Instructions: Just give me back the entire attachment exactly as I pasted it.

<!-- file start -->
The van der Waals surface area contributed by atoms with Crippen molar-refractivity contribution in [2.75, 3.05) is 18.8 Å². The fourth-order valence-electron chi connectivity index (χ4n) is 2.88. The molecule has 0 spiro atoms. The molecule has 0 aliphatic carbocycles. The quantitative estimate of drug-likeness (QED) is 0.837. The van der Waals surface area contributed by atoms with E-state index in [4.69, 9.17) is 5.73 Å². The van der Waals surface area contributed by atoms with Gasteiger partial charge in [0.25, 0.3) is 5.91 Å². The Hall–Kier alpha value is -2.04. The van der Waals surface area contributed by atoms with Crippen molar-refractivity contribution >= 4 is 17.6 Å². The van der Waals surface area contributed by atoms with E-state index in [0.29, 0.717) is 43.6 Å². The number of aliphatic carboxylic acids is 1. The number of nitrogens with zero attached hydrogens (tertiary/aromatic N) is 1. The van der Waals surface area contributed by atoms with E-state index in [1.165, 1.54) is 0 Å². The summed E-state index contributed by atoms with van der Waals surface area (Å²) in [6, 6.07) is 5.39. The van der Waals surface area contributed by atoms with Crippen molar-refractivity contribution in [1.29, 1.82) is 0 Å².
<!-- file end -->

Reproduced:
The van der Waals surface area contributed by atoms with Crippen molar-refractivity contribution in [2.75, 3.05) is 18.8 Å². The fourth-order valence-electron chi connectivity index (χ4n) is 2.88. The molecule has 0 spiro atoms. The molecule has 0 aliphatic carbocycles. The quantitative estimate of drug-likeness (QED) is 0.837. The van der Waals surface area contributed by atoms with E-state index in [4.69, 9.17) is 5.73 Å². The van der Waals surface area contributed by atoms with Gasteiger partial charge in [0.25, 0.3) is 5.91 Å². The Hall–Kier alpha value is -2.04. The van der Waals surface area contributed by atoms with Crippen molar-refractivity contribution >= 4 is 17.6 Å². The van der Waals surface area contributed by atoms with E-state index in [0.29, 0.717) is 43.6 Å². The number of aliphatic carboxylic acids is 1. The number of nitrogens with zero attached hydrogens (tertiary/aromatic N) is 1. The van der Waals surface area contributed by atoms with E-state index in [1.165, 1.54) is 0 Å². The summed E-state index contributed by atoms with van der Waals surface area (Å²) in [6, 6.07) is 5.39. The van der Waals surface area contributed by atoms with Crippen molar-refractivity contribution in [1.29, 1.82) is 0 Å².